The Covid-19 vaccine produced by the University of Oxford generates a similar immune response in both younger and older adults, according to the British pharmaceutical company AstraZeneca, and could be made available for vulnerable patients before the end of the year.
Immunogenicity blood tests carried out on a subset of older trial participants show that the vaccine triggers protective antibodies and T-cells among the elderly — one of the most at-risk age groups.
“It is encouraging to see immunogenicity responses were similar between older and younger adults and that reactogenicity was lower in older adults, where the Covid-19 disease severity is higher,” an AstraZeneca spokesperson told Reuters.
“The results further build the body of evidence for the safety and immunogenicity of AZD1222,” the spokesperson added, referring to the technical name of the vaccine.
Although the finding raises hope that the elderly will be able to build up some form of immunity against the disease, positive immunogenicity tests do not guarantee that the vaccine will ultimately prove safe and effective. Further analysis for this age group is required.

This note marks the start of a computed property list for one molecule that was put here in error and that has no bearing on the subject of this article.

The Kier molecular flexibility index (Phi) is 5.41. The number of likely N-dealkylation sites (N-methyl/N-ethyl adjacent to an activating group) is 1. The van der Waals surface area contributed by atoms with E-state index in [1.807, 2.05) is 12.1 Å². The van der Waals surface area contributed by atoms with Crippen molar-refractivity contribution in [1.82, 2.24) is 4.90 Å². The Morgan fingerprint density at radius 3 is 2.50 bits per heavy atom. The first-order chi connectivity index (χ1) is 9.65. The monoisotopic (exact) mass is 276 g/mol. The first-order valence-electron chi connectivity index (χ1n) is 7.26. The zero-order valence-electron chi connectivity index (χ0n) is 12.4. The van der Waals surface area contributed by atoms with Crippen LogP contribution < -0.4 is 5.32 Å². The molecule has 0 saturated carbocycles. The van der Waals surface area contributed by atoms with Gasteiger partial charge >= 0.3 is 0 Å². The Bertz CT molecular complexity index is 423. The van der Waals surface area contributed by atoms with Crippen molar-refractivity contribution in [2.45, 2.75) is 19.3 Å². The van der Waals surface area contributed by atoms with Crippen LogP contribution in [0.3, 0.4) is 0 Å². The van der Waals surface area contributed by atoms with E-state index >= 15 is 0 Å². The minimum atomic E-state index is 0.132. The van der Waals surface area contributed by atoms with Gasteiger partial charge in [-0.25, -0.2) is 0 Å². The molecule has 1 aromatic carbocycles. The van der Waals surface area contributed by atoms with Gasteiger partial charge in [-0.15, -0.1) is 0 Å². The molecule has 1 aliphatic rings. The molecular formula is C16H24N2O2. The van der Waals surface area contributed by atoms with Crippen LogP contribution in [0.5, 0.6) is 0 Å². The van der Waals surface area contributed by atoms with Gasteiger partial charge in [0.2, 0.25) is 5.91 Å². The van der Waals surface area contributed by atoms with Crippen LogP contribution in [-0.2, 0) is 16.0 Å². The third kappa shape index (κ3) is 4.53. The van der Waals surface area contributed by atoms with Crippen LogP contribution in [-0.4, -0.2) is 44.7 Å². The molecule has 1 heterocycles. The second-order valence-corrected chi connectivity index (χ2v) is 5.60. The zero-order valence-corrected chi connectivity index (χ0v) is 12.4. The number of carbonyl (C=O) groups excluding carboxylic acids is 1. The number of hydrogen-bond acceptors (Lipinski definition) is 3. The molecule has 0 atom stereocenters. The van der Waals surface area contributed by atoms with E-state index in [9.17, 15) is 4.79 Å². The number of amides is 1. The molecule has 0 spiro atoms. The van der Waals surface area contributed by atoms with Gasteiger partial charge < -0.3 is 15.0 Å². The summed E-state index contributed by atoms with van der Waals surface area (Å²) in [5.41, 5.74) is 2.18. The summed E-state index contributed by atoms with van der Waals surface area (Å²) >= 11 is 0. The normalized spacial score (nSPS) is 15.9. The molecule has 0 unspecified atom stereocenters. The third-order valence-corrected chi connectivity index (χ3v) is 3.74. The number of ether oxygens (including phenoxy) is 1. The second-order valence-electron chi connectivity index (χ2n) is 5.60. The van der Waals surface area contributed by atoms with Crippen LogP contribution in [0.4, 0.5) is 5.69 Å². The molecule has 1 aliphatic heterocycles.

Details of the tests are expected to be published shortly in a clinical journal, according to The Financial Times. It did not name the publication.
This echoes data released in July that demonstrated that the vaccine had generated “robust immune responses” in a group of healthy adults aged between 18 and 55.
The Oxford vaccine, which is being manufactured by AstraZeneca, is among the leading candidates currently in development, along with doses produced by Pfizer and Moderna.